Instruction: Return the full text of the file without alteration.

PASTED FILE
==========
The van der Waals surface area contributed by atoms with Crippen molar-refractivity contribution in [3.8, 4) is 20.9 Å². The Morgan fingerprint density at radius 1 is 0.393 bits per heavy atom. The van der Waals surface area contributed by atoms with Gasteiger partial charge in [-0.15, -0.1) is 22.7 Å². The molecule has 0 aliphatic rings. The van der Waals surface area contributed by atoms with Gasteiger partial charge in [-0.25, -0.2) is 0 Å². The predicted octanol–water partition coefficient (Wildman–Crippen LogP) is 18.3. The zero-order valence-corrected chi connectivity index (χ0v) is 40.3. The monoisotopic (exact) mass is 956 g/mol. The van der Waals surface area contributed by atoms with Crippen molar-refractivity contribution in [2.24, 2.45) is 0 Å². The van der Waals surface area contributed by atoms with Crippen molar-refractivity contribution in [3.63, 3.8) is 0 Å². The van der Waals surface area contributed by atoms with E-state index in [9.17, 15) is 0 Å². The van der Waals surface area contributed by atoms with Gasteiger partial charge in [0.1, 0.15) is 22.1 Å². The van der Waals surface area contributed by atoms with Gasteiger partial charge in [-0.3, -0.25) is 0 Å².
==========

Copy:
The van der Waals surface area contributed by atoms with Crippen molar-refractivity contribution in [3.8, 4) is 20.9 Å². The Morgan fingerprint density at radius 1 is 0.393 bits per heavy atom. The van der Waals surface area contributed by atoms with Gasteiger partial charge in [-0.15, -0.1) is 22.7 Å². The molecule has 0 aliphatic rings. The van der Waals surface area contributed by atoms with Gasteiger partial charge in [-0.25, -0.2) is 0 Å². The predicted octanol–water partition coefficient (Wildman–Crippen LogP) is 18.3. The zero-order valence-corrected chi connectivity index (χ0v) is 40.3. The monoisotopic (exact) mass is 956 g/mol. The van der Waals surface area contributed by atoms with Crippen molar-refractivity contribution in [2.24, 2.45) is 0 Å². The van der Waals surface area contributed by atoms with Crippen molar-refractivity contribution in [3.63, 3.8) is 0 Å². The van der Waals surface area contributed by atoms with E-state index in [9.17, 15) is 0 Å². The van der Waals surface area contributed by atoms with Gasteiger partial charge in [0.1, 0.15) is 22.1 Å². The van der Waals surface area contributed by atoms with Gasteiger partial charge in [-0.3, -0.25) is 0 Å².